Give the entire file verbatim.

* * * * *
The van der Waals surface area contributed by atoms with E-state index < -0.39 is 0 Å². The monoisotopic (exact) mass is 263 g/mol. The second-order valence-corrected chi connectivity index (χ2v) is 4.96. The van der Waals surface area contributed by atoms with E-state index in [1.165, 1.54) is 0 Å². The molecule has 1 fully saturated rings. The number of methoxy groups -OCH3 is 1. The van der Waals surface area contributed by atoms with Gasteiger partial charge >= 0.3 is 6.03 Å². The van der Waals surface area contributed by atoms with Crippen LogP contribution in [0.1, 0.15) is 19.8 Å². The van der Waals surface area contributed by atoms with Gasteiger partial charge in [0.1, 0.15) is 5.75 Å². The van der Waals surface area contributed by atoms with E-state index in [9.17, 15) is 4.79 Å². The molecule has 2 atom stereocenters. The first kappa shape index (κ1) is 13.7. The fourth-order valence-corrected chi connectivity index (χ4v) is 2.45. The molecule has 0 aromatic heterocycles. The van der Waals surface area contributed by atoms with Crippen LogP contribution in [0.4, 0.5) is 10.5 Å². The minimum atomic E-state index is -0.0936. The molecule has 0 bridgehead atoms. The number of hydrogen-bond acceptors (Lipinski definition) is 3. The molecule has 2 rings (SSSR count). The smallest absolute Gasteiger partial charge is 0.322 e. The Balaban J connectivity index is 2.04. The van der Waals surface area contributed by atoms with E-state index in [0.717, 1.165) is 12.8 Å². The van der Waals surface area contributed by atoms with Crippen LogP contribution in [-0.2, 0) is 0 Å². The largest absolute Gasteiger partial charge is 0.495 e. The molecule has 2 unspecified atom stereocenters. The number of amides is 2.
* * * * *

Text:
The van der Waals surface area contributed by atoms with E-state index < -0.39 is 0 Å². The monoisotopic (exact) mass is 263 g/mol. The second-order valence-corrected chi connectivity index (χ2v) is 4.96. The van der Waals surface area contributed by atoms with E-state index in [1.165, 1.54) is 0 Å². The molecule has 1 fully saturated rings. The number of methoxy groups -OCH3 is 1. The van der Waals surface area contributed by atoms with Gasteiger partial charge >= 0.3 is 6.03 Å². The van der Waals surface area contributed by atoms with Crippen LogP contribution in [0.1, 0.15) is 19.8 Å². The van der Waals surface area contributed by atoms with Gasteiger partial charge in [0.1, 0.15) is 5.75 Å². The van der Waals surface area contributed by atoms with E-state index in [9.17, 15) is 4.79 Å². The molecule has 2 atom stereocenters. The first kappa shape index (κ1) is 13.7. The fourth-order valence-corrected chi connectivity index (χ4v) is 2.45. The molecule has 0 aromatic heterocycles. The van der Waals surface area contributed by atoms with Crippen LogP contribution in [0.4, 0.5) is 10.5 Å². The minimum atomic E-state index is -0.0936. The molecule has 0 bridgehead atoms. The number of hydrogen-bond acceptors (Lipinski definition) is 3. The molecule has 2 rings (SSSR count). The smallest absolute Gasteiger partial charge is 0.322 e. The Balaban J connectivity index is 2.04. The van der Waals surface area contributed by atoms with E-state index in [0.717, 1.165) is 12.8 Å². The van der Waals surface area contributed by atoms with Crippen LogP contribution in [-0.2, 0) is 0 Å². The largest absolute Gasteiger partial charge is 0.495 e. The molecule has 2 unspecified atom stereocenters. The number of amides is 2.